The key to navigating hotels through any crisis is becoming laser-focused on profit. When profit is driving plans, it ensures that new moves are turning into meaningful returns, not just top-line cash.
One solid profit-focused metric is gross operating profit per available room (GOPPAR). This figure shows how much profit is coming in on a per-room basis. That means hoteliers can use it to gauge financial health and see how changes are hitting the hotel's bottom line.
When the financial storm subsides and travel demand is restored, the scars from a crisis will linger on. But hoteliers can still take steps to thrive in a postcrisis market. Here are some things to keep in mind in a crisis's aftermath:
It's Easier to Focus on Revenue in Steady Financial Environments
Most hoteliers get it backwards. They base their full hotel performance strategy on shallow revenue numbers, namely revenue per available room (RevPAR). Unfortunately, RevPAR does little to indicate a hotel's financial health, and revenue tends to be in short supply during a financial dry spell.
Still, revenue plays a key role in hotel performance, after operations have been adjusted to ensure profitability. In fact, it can be an excellent indication of what's working and what isn't in a new market.
In order to measure demand when the financial storm has passed, consider diving into revenue by department and seeing how it stacks up against total revenue. Here are some metrics to examine:
As long as profit is guiding moves, hotels will be able to recover quickly in a postcrisis world. In fact, studies suggest that hotels that focus on operational efficiency will be the fastest to recover from the current COVID-19 crisis.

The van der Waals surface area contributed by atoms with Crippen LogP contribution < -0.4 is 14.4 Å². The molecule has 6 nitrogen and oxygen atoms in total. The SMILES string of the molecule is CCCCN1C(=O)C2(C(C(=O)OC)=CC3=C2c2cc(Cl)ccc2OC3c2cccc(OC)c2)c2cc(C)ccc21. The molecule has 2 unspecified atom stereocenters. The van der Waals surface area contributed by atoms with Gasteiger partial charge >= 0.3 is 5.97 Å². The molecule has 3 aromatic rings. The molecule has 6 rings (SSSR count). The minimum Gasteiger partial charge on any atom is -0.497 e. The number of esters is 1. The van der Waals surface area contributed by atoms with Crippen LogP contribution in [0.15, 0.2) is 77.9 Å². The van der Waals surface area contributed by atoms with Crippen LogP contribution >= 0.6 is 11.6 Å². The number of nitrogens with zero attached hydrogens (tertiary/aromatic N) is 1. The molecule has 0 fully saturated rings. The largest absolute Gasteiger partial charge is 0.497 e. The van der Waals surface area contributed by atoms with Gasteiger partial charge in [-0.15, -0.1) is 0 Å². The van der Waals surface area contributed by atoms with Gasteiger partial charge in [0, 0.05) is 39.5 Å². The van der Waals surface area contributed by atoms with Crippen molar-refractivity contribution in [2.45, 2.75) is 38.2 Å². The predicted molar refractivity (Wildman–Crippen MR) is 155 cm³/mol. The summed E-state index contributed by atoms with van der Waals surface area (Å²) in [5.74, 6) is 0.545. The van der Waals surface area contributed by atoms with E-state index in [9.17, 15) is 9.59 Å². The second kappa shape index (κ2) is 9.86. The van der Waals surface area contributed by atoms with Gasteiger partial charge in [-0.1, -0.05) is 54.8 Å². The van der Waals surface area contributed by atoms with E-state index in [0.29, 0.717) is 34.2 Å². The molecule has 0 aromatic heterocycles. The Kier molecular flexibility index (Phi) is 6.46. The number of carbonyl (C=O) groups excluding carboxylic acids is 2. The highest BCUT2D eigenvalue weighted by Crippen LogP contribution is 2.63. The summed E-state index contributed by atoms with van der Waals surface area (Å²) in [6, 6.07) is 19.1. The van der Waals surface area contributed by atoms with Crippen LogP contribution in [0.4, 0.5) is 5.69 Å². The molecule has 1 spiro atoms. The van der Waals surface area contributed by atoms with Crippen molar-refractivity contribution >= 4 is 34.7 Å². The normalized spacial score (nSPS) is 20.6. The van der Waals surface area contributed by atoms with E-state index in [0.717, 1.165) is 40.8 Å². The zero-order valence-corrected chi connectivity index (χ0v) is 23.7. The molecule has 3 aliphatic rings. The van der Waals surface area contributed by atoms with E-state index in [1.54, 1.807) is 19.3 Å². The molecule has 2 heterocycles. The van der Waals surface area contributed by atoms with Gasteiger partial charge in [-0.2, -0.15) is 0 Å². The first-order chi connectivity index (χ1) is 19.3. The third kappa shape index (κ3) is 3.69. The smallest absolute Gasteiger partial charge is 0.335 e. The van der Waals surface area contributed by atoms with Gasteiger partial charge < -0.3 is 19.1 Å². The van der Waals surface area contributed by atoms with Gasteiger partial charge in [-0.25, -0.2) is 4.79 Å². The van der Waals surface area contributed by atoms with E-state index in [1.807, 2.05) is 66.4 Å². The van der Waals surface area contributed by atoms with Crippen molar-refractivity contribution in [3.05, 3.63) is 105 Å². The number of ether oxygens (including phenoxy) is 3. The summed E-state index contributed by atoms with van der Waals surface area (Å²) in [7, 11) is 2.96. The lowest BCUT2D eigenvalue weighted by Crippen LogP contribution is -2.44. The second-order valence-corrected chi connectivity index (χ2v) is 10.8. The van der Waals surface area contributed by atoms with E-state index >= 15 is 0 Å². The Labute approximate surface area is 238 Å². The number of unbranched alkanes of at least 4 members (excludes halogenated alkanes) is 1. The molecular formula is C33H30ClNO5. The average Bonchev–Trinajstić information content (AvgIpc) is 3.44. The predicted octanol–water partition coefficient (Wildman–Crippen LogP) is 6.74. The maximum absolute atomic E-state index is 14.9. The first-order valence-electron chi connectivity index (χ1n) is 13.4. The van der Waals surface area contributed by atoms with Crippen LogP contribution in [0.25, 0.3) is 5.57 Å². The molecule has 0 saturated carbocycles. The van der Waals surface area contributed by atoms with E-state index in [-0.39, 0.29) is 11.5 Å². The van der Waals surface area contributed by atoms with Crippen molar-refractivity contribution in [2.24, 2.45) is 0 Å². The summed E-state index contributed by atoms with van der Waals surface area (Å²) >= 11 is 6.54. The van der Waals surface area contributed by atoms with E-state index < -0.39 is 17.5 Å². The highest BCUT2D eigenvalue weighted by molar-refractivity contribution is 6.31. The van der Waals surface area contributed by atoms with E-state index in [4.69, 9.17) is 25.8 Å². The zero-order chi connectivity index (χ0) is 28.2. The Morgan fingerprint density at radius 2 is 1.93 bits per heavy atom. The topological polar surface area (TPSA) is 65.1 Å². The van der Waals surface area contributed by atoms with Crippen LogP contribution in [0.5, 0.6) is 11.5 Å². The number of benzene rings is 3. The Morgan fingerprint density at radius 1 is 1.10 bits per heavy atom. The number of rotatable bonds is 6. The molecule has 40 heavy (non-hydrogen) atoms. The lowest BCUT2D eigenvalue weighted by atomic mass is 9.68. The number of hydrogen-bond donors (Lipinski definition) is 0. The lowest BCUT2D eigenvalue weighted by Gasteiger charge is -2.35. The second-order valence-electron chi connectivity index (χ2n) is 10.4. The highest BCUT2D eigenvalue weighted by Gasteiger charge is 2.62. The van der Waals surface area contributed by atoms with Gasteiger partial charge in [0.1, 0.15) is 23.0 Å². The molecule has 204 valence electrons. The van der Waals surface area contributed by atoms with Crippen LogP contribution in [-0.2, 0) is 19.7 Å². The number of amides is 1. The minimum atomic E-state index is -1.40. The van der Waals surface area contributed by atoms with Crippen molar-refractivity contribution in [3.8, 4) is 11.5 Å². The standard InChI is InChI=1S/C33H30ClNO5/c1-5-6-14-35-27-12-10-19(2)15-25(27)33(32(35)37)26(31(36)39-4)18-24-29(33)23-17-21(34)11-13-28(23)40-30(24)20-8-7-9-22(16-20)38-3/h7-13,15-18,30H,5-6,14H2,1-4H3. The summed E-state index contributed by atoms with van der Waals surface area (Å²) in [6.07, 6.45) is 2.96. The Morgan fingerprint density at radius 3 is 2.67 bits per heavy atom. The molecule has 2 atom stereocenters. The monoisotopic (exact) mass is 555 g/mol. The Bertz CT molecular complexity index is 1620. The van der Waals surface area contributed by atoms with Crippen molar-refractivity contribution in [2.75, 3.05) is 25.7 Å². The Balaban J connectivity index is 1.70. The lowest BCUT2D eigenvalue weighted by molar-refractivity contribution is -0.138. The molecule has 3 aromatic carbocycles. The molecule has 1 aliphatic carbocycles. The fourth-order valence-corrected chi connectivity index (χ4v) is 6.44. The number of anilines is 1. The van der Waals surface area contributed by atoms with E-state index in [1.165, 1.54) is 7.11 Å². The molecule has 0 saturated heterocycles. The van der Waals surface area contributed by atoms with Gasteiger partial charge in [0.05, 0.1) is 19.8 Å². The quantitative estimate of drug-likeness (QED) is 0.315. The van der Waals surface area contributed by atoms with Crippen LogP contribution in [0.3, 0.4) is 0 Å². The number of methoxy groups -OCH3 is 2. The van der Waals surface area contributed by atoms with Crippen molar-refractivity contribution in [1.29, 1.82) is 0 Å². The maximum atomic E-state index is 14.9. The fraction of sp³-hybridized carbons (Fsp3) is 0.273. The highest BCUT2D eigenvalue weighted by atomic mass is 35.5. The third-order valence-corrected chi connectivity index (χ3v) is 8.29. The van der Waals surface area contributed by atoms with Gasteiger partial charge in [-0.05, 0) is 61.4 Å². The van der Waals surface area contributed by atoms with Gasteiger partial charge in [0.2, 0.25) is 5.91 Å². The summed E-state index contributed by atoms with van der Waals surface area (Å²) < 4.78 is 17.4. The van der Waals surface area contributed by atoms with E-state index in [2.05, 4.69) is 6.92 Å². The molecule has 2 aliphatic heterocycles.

Even when demand is restored, it's important to use profit to lay out a long-term hotel performance strategy. A focus on profit doesn't just make for a faster recovery, it also insulates the hotel from future downturns or residual crashes.
The more in-depth the hotel benchmarking is, the easier it is to stave off financial ruin during a crisis. No matter what stage a hotel is at in the crisis's lifecycle, deep hotel benchmarking will provide the foresight to fight off financial damage and the materials to adjust for higher returns.
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David Eisen is Director of Hotel Intelligence and Customer Solutions for HotStats, a monthly profit-and-loss data benchmarking service. He is responsible for business development activity in the Americas and developing marketing strategies to drive HotStats’ brand awareness. Prior to joining HotStats, David served as Editor-in- Chief of the Questex Hospitality Group, which includes Hotel Management magazine. His responsibilities included overseeing content direction for the magazine and website, and leading content creation for events and conferences under the Questex umbrella. Prior to Questex, he was hotel editor at Business Travel News. David has a master's degree in hospitality industry studies from New York University’s Jonathan M. Tisch Center for Hospitality and Tourism. He frequently participates on panels and roundtable discussions on myriad global hospitality industry trends and topics.
Director of Hotel Intelligence and Customer Solutions for HotStats